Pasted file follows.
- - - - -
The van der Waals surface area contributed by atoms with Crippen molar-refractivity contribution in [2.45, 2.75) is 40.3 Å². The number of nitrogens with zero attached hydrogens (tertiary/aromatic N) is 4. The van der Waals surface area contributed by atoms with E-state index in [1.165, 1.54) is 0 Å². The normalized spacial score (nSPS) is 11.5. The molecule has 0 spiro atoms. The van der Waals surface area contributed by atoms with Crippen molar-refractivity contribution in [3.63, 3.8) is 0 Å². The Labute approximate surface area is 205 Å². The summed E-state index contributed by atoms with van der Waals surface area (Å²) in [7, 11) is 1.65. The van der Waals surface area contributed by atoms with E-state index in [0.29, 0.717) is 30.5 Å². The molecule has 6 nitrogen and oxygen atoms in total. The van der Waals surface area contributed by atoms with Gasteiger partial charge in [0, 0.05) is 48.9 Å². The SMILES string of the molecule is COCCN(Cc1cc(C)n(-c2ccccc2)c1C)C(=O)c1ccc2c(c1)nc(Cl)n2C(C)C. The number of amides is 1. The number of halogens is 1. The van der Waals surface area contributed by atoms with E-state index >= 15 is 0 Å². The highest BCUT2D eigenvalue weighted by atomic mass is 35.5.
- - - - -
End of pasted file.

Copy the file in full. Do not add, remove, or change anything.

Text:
The van der Waals surface area contributed by atoms with Crippen molar-refractivity contribution in [2.45, 2.75) is 40.3 Å². The number of nitrogens with zero attached hydrogens (tertiary/aromatic N) is 4. The van der Waals surface area contributed by atoms with E-state index in [1.165, 1.54) is 0 Å². The normalized spacial score (nSPS) is 11.5. The molecule has 0 spiro atoms. The van der Waals surface area contributed by atoms with Crippen molar-refractivity contribution in [3.63, 3.8) is 0 Å². The Labute approximate surface area is 205 Å². The summed E-state index contributed by atoms with van der Waals surface area (Å²) in [7, 11) is 1.65. The van der Waals surface area contributed by atoms with E-state index in [0.29, 0.717) is 30.5 Å². The molecule has 6 nitrogen and oxygen atoms in total. The van der Waals surface area contributed by atoms with Gasteiger partial charge in [0, 0.05) is 48.9 Å². The SMILES string of the molecule is COCCN(Cc1cc(C)n(-c2ccccc2)c1C)C(=O)c1ccc2c(c1)nc(Cl)n2C(C)C. The number of amides is 1. The number of halogens is 1. The van der Waals surface area contributed by atoms with E-state index >= 15 is 0 Å². The highest BCUT2D eigenvalue weighted by atomic mass is 35.5.